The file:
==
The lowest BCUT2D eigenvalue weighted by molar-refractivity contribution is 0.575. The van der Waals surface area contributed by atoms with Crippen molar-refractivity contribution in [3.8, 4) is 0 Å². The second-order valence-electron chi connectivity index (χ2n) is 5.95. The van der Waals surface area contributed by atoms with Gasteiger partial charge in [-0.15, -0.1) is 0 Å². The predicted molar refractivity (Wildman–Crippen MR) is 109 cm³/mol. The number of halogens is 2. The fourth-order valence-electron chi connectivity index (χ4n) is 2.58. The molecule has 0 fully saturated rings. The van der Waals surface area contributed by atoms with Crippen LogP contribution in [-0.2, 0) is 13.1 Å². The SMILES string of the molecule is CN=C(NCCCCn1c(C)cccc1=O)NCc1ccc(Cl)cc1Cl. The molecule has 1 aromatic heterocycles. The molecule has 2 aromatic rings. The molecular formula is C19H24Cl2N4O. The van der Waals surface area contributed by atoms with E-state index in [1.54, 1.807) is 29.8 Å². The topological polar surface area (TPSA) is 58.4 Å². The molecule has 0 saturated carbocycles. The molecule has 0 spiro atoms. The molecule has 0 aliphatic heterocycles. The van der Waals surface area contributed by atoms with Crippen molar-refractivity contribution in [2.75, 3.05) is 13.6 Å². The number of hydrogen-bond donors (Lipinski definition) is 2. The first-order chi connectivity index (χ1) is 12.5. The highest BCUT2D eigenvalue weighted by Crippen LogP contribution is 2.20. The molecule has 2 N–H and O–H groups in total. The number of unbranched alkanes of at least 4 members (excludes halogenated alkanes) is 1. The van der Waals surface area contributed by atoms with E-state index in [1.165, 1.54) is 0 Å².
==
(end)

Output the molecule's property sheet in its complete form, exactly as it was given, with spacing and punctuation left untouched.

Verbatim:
The lowest BCUT2D eigenvalue weighted by molar-refractivity contribution is 0.575. The van der Waals surface area contributed by atoms with Crippen molar-refractivity contribution in [3.8, 4) is 0 Å². The second-order valence-electron chi connectivity index (χ2n) is 5.95. The van der Waals surface area contributed by atoms with Gasteiger partial charge in [-0.15, -0.1) is 0 Å². The predicted molar refractivity (Wildman–Crippen MR) is 109 cm³/mol. The number of halogens is 2. The fourth-order valence-electron chi connectivity index (χ4n) is 2.58. The molecule has 0 fully saturated rings. The van der Waals surface area contributed by atoms with Crippen LogP contribution in [-0.2, 0) is 13.1 Å². The SMILES string of the molecule is CN=C(NCCCCn1c(C)cccc1=O)NCc1ccc(Cl)cc1Cl. The molecule has 1 aromatic heterocycles. The molecule has 2 aromatic rings. The molecular formula is C19H24Cl2N4O. The van der Waals surface area contributed by atoms with E-state index in [1.54, 1.807) is 29.8 Å². The topological polar surface area (TPSA) is 58.4 Å². The molecule has 0 saturated carbocycles. The molecule has 0 spiro atoms. The molecule has 0 aliphatic heterocycles. The van der Waals surface area contributed by atoms with Crippen molar-refractivity contribution in [2.75, 3.05) is 13.6 Å². The number of hydrogen-bond donors (Lipinski definition) is 2. The first-order chi connectivity index (χ1) is 12.5. The highest BCUT2D eigenvalue weighted by Crippen LogP contribution is 2.20. The molecule has 2 N–H and O–H groups in total. The number of unbranched alkanes of at least 4 members (excludes halogenated alkanes) is 1. The van der Waals surface area contributed by atoms with E-state index in [1.165, 1.54) is 0 Å².